I also do not see 40 grand investment in that vehicle, maybe he is counting an expensive climate controlled garage rent for five years of ownership.

    I do love to see “original” or replaced exactly like original, listed on any car that I am interested in. Including paint, and interior colors. Yes, red and white would appeal to “new buyers” more than green and white, but doing that type of interior change for “resale” purposes is questionable at best. It would be a high cost for the wrong reasons. That must be where most of the money was put… interior change labor. It’s not easy to change the entire interior color… repainting all the metal and the intricate dash would be the most difficult part. I have done it and it was a real job… never do that again.

    I noticed that the radio is an after market unit that was shoved into the hole in the dash. Again NOT original, and it looks like a hack job. If you must have a modern radio to listen to your tunes… put it in a place that can’t be seen, in the glove box or under the seat, etc. “After market” ruins the dash of most “collectable” cars. There are many folks around the country who will rebuild an old AM radio that came in the car, to actually work and can add various tuners for FM & satellite can be included so the dash could stay Original!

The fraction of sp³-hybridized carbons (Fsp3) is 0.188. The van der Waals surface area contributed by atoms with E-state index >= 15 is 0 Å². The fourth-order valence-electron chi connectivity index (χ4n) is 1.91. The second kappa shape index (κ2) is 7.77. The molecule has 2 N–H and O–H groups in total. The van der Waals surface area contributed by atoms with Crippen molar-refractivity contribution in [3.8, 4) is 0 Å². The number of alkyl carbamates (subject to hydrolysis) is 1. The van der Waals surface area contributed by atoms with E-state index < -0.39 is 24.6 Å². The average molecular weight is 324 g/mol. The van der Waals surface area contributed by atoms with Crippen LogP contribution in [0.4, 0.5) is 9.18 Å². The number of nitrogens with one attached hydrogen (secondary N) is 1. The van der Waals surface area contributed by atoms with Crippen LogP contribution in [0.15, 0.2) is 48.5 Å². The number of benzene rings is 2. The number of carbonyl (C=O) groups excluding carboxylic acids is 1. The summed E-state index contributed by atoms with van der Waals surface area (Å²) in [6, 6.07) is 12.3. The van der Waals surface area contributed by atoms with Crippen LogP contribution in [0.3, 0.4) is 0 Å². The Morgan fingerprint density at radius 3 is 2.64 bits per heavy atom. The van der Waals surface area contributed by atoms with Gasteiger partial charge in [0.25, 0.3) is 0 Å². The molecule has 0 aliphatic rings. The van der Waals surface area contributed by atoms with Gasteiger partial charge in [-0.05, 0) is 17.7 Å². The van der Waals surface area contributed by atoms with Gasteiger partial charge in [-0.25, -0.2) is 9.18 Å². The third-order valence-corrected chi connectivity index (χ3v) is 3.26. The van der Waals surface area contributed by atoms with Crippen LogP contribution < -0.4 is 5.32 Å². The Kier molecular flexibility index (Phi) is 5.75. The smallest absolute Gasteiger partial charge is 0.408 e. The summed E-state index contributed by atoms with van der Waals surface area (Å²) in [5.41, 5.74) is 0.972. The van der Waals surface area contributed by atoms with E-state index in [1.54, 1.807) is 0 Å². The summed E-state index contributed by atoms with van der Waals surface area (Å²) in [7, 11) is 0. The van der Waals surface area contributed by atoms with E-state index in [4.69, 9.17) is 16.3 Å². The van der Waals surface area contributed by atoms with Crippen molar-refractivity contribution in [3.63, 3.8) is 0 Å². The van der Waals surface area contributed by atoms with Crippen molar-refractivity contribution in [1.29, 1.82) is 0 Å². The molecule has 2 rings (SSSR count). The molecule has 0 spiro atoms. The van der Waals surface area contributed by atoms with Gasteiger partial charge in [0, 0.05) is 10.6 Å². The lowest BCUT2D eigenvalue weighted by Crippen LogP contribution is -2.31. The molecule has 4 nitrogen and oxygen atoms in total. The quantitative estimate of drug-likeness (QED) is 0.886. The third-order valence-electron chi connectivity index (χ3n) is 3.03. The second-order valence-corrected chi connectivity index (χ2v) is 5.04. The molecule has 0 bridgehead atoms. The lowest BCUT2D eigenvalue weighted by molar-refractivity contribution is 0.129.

10. Gary Rhodes

    $40k? Someone got the schlong with no lube. It needs a total restoration, you would be better off buying a already restored one.

    Like 1
  11. Gary Rhodes

    $40k? More like $4k twenty years ago. There is no way the interior is fresh, nor the motor nor the paint. IF it is rust free that is the only thing it has going for it. It needs a total restoration, you would be better off buying a already restored one or building a pro touring.

  12. richard prestridge

    is the paint original or is it repainted the original color ?